Saturday, July 15, 2006

The Stephen Hawking solution
July 14, 2006

Deep thinker Stephen Hawking has gone looking for answers to how we will save our troubled world, and more than 22,000 people have weighed in so far. Their answers are at times sweet and at other times alarming, as you might expect from a random sampling of on-line opinion.
“In a world that is in chaos politically, socially and environmentally,” asked Hawking last week on the Yahoo Answers Web site, “how can the human race sustain another 100 years?” (Yes, notes the site, this is the “real” Stephen Hawking, recruited by Yahoo to post the question after touching on the same topic recently in Hong Kong.)
Hawking is something of a star recruit on a Web site that is striving to be seen as harvesting the collective wisdom of the world through its questions. He’s an astrophysicist and a mathematician with a decidedly philosophical bent, and maintains a global schedule of speech-making despite being almost fully paralyzed. Who wouldn’t be honoured to have a guy like that single you out for posting the best answer?
From my brief foray into the answers, I’d say that the viewpoints divvy up fairly equally between cheery optimism and end-of-the-world pessimism, with quite a number of doomed-but-hopefuls rounding out the mix.
“The only solace is that every generation has thought the same things,” noted one posting in response to Hawking’s question.
Hawking’s own answer, as delivered June 13 in that Hong Kong speech, falls solidly into the pessimistic camp. He believes the survival of the human race depends on its ability to relocate elsewhere in the universe. If humans can manage to avoid killing themselves off entirely over the next century, said Hawking, their big challenge will be to find new homes on space settlements independent of Earth.
His solution resonates among some of the answerers, who agree that the only hope for the future will be to abandon Earth and start over. “We might have to find a way to expand to another solar planet,” offers one.
Others put forward thoughts that at their best are sincere and caring, and at their worst are warm and fuzzy to the point of being completely unhelpful in terms of actually doing anything. “The Human spirit will overcome,” posted one such writer. “It’s within us, dude - we’re fighters and survivors.”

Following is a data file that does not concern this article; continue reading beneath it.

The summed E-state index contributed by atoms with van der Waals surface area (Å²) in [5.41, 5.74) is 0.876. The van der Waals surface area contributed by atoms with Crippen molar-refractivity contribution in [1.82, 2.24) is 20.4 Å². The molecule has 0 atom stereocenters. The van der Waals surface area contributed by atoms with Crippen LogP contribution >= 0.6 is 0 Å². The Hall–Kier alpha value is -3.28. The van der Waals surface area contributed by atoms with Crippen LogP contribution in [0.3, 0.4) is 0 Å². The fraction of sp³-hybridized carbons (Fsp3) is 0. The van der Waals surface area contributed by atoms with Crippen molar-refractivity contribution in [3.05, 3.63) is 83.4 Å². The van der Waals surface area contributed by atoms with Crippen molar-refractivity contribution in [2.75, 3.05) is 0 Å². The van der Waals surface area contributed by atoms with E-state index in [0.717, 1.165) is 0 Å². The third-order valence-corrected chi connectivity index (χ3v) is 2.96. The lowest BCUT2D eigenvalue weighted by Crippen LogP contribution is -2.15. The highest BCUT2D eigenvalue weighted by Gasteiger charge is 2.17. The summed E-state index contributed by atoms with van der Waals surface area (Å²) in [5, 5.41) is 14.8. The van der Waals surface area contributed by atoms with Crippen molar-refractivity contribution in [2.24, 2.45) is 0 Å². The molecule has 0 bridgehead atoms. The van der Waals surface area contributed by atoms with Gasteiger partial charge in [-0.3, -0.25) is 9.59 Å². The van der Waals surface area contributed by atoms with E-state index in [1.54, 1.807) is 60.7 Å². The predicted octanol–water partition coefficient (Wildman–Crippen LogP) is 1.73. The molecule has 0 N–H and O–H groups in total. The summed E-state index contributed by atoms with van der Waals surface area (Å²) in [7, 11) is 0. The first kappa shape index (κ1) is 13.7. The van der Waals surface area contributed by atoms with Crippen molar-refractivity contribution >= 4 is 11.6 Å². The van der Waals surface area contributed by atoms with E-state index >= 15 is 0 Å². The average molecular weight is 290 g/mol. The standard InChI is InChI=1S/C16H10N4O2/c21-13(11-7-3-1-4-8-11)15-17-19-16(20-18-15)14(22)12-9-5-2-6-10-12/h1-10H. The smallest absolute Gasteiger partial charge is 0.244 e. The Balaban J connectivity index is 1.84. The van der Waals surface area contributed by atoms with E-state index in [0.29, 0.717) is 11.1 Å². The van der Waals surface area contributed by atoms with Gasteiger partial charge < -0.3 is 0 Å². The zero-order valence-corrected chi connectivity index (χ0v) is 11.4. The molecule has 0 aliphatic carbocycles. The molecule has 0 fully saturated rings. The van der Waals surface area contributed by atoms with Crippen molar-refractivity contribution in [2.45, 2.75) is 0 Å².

I place myself in the doomed-but-hopeful category - not nearly so gloomy as to think that we’ll be writing off the planet within a century, but still damn worried. With the lives of my children and grandchildren to consider, however, I have to hope for the best.
To me, the key to saving our world is to act. Take the neglected neighbour kid to a movie once in a while. Join one of a couple hundred service clubs that are dying for lack of new members and raise money for something terrific. Learn about the impact from some distant war, and do whatever is within your reach to do.
And keep doing it. “In truth, one step at a time is not too difficult,” noted the late pop philosopher Og Mandino.
As a “solution,” I admit my strategy for saving the world smacks of mom and apple pie. But is that wrong? Sure, we owe a great deal to the big men with big plans who got us to this point in our history, but it’s going to take a more delicate hand at the wheel to guide us through the current turbulence. A lot more mom and apple pie strikes me as exactly what’s needed.
In the Yahoo poll, count me in with the cryptically named URez2Read, a 32-year-old from parts unknown who sums up the good and bad of the human condition.
“Our future is what we make of it,” posts URez. “The question is: Will we make the effort to guarantee the survival of our species, or will we be at the top of the endangered species list?

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